MF: The series of these new works Bound Composition (2021) are the first works I have seen by you that reference organic matter, rather than overtly industrially produced structures, sporting equipment, and the like. You’ve had a sea change, wisely, ahead of all of the lockdowns, moving to the Mornington Peninsula. Are these works in some way inspired by the new setting of your studio and living scenario?

RM: Yes in a pragmatic way they are because I spend a lot of time at the beach and those forms are found there. I think the biggest influence in deciding to use them was where I was at creatively after coming off the Neon Parc show earlier this year (Distortions, Neon Parc, Melbourne, 2021). That show was so dense in terms of subject matter, it was a pretty intense body of work, a lot of it was loud, confrontational and jarring. I was genuinely worn out from making all those drawings.

I wanted to produce a series in a lower key manner, but still keep it well within my oeuvre and I’d see those sand tubes every day. A wanted it to be relatively gentle and very simple in terms of just combining two found forms to create a new form. Simple, direct and poetic, but still synthetic. I was also drawn to these forms as being a marker of time.

MF: As a precision-oriented fabricator, where does failure sit in relation to process, with many of your works devised, carefully thought through and technically resolved? Is there tolerance for happy accidents? Does this play out more in the drawing and screen-printing aspects of your practice, rather than in the sculptural sphere?

RM: There’s definitely a spectrum, with some of the sculptures being completely planned out with no room for error, and some being right at the other end where it’s all about spontaneity, chance, gesture and driven by happy accidents. Examples of that looser approach are the works that incorporate the epoxy clay. As a material you only get between 2-3 hours where it’s malleable like water-based clay before that process is truncated by the epoxy curing into a solid, rigid state. So, you have to work very quickly, it can’t be too planned out. I often bring the two ends of that spectrum into a single work. It’s much more fun to embrace all the accidents and I love working like that, but I also want to combine that with a certain kind of precision. And you just have to do the work to achieve that, it’s a grind. The precise work is relentless and it’s tiring to produce. Drawing is definitely a release, because it doesn’t have any of the burdens of physics.

It lends itself to being preliminary and experimental, if it doesn’t work out it’s no big deal. It’s where I can work quickly and it’s very liberating for me, even though some of the drawings are also pretty relentless.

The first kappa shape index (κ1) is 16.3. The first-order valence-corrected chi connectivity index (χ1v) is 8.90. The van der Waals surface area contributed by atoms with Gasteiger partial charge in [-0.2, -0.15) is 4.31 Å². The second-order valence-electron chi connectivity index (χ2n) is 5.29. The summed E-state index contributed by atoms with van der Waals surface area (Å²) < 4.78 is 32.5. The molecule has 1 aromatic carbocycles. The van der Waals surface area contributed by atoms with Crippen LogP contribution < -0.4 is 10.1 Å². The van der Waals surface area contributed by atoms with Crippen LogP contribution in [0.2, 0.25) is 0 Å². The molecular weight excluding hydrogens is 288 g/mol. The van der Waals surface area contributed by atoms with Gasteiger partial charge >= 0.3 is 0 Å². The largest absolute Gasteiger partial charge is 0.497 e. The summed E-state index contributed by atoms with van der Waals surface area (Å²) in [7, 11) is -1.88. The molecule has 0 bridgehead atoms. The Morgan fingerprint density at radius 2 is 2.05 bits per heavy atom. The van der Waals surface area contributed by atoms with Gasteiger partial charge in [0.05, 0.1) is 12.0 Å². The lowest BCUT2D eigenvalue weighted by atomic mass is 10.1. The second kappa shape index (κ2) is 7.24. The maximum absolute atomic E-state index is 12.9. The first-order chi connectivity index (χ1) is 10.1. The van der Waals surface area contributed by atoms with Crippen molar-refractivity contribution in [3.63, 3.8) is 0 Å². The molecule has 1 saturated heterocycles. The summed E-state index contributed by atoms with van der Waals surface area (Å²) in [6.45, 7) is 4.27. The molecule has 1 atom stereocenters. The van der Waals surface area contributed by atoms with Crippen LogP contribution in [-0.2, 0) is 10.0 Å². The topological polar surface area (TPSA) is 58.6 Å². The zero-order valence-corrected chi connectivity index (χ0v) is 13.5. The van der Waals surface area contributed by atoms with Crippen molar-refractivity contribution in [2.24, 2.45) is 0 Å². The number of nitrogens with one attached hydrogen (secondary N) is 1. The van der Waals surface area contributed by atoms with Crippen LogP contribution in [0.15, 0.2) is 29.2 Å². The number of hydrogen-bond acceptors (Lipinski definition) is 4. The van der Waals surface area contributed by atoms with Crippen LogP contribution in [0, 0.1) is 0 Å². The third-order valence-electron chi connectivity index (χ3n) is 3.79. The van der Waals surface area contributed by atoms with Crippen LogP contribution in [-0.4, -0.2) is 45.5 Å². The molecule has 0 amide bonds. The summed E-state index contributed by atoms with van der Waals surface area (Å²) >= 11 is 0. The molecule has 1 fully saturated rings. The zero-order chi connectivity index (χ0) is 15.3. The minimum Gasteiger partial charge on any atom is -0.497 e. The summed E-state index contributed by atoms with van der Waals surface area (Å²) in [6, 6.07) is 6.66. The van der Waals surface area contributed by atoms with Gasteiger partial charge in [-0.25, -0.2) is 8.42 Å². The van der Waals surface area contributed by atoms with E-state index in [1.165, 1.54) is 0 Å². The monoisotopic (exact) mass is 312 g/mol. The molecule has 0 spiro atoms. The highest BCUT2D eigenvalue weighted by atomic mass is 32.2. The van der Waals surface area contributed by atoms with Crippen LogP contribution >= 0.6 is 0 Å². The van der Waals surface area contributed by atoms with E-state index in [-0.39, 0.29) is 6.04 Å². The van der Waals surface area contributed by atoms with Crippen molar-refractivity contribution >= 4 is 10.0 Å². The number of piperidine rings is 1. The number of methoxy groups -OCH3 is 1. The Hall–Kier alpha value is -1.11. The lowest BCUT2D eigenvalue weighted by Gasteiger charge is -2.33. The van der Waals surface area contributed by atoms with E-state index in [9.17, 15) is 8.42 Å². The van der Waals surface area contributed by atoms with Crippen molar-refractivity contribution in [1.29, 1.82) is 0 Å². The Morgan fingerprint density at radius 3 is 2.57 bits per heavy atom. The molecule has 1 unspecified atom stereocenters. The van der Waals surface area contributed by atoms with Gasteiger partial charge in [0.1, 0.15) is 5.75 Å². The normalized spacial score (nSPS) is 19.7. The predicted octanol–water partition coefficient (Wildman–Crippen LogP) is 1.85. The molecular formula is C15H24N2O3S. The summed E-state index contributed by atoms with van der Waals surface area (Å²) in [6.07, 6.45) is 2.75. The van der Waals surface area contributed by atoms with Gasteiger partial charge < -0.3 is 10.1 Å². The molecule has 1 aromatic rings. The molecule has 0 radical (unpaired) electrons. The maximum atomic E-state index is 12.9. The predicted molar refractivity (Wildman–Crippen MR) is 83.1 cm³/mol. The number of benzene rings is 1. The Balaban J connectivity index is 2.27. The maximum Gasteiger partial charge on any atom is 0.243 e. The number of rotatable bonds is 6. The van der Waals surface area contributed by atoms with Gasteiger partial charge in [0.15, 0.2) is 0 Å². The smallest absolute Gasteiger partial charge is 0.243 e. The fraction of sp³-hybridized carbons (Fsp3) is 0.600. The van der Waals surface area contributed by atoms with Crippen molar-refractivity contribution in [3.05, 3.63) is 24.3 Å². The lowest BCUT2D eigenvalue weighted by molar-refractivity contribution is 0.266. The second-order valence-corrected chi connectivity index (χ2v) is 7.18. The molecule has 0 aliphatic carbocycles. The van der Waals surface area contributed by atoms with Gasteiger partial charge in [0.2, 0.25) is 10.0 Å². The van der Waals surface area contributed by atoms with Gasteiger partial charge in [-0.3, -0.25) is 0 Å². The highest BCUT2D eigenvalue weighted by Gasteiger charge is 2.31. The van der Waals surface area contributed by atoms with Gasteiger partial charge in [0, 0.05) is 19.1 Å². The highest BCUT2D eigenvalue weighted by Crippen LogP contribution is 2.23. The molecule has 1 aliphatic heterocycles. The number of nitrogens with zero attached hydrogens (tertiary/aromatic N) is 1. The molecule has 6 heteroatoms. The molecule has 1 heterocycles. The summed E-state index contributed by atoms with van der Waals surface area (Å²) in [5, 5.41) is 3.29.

MF: On the topic of relentlessness, your Neon Parc solo exhibition from earlier this year, Distortions, presented over 60 pencil drawings, all executed in the same colour, all of the same dimensions, produced over the course of the lockdowns. Was this a responsive form of catharsis, or something that you had been thinking about for while?

RM: I’d been thinking about it for quite a while but the lockdowns provided all this extra time to really expand the project. There’s an obsessiveness to those drawings that probably thrives in isolation.

MF: Conceptually, the idea of contortion and physical degradation permeate your works. Often with regard to athleticism and aspects of sport. It is this a kind of unpacking of perfection, of classical sculpture depicting victory, to present a kind of monumentalisation to not winning?

RM: For me it’s normally in relationship to formalism in an art historical context. Notions of formal correctness. That’s why gymnastics is a good motif for me in a way that football wouldn’t be. Yeah, I think it could be seen as an unpacking of perfection, as highlighting the severity and the impermanence of it.

MF: Who is your audience, who are you trying to speak to?

RM: I don’t have a specific audience in mind. Predominantly I just have to keep it interesting and engaging enough for myself, that’s where the drive comes from, the compulsion to want to make the work. Part of that is being engaged in an ongoing dialogue about art and placing my work in that context. But it’s always going to read differently depending on differing audience perspectives. At the end of the day, it’s a visual language, it’s aesthetics and it’s for anyone who cares to look.

MF: Given the opportunity and resources, what is a project that you would like to someday make?

RM: Dusting off the old mechanical bull video for this show reminded me of a work that I’ve wanted to make for years. It would be another mechanical bull video, very similar, fixed shot, but this time the bull would be placed into an empty bath and left to buck itself to the point of disintegration, destroying the bath in the process.